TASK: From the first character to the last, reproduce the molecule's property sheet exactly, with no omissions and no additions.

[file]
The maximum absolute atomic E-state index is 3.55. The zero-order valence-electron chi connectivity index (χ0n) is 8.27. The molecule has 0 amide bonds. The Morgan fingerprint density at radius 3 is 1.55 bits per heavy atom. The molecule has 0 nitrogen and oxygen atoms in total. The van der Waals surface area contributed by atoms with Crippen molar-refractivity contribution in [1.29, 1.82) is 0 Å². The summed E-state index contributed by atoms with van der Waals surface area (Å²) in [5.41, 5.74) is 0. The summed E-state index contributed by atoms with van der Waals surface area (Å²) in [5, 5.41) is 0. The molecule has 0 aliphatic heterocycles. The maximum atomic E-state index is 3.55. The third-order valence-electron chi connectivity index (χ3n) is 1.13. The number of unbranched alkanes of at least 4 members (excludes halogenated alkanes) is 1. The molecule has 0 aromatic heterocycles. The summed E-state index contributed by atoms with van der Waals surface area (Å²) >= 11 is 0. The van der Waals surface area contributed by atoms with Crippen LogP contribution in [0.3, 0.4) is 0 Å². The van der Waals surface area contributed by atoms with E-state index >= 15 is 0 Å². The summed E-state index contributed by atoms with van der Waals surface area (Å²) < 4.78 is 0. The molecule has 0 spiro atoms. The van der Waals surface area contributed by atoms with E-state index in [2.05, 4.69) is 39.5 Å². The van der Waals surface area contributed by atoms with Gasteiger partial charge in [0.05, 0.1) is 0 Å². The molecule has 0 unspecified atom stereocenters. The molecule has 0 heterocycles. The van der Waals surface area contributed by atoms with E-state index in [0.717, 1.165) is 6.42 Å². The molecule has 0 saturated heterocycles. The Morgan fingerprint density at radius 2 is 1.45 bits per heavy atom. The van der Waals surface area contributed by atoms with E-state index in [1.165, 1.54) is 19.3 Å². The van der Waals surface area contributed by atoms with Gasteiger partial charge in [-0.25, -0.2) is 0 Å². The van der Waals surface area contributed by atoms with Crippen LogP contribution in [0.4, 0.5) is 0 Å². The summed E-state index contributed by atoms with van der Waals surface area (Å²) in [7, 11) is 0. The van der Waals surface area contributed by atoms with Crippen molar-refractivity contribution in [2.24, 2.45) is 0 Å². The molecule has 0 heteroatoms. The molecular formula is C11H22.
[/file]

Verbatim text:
The maximum absolute atomic E-state index is 3.55. The zero-order valence-electron chi connectivity index (χ0n) is 8.27. The molecule has 0 amide bonds. The Morgan fingerprint density at radius 3 is 1.55 bits per heavy atom. The molecule has 0 nitrogen and oxygen atoms in total. The van der Waals surface area contributed by atoms with Crippen molar-refractivity contribution in [1.29, 1.82) is 0 Å². The summed E-state index contributed by atoms with van der Waals surface area (Å²) in [5.41, 5.74) is 0. The summed E-state index contributed by atoms with van der Waals surface area (Å²) in [5, 5.41) is 0. The molecule has 0 aliphatic heterocycles. The maximum atomic E-state index is 3.55. The third-order valence-electron chi connectivity index (χ3n) is 1.13. The number of unbranched alkanes of at least 4 members (excludes halogenated alkanes) is 1. The molecule has 0 aromatic heterocycles. The summed E-state index contributed by atoms with van der Waals surface area (Å²) >= 11 is 0. The van der Waals surface area contributed by atoms with Crippen LogP contribution in [0.3, 0.4) is 0 Å². The van der Waals surface area contributed by atoms with E-state index >= 15 is 0 Å². The summed E-state index contributed by atoms with van der Waals surface area (Å²) < 4.78 is 0. The molecule has 0 spiro atoms. The van der Waals surface area contributed by atoms with E-state index in [2.05, 4.69) is 39.5 Å². The van der Waals surface area contributed by atoms with Gasteiger partial charge in [0.05, 0.1) is 0 Å². The molecule has 0 unspecified atom stereocenters. The molecule has 0 heterocycles. The van der Waals surface area contributed by atoms with E-state index in [0.717, 1.165) is 6.42 Å². The molecule has 0 saturated heterocycles. The Morgan fingerprint density at radius 2 is 1.45 bits per heavy atom. The van der Waals surface area contributed by atoms with E-state index in [1.165, 1.54) is 19.3 Å². The van der Waals surface area contributed by atoms with Gasteiger partial charge in [-0.25, -0.2) is 0 Å². The van der Waals surface area contributed by atoms with Crippen LogP contribution in [0.4, 0.5) is 0 Å². The summed E-state index contributed by atoms with van der Waals surface area (Å²) in [7, 11) is 0. The van der Waals surface area contributed by atoms with Crippen molar-refractivity contribution in [2.24, 2.45) is 0 Å². The molecule has 0 heteroatoms. The molecular formula is C11H22.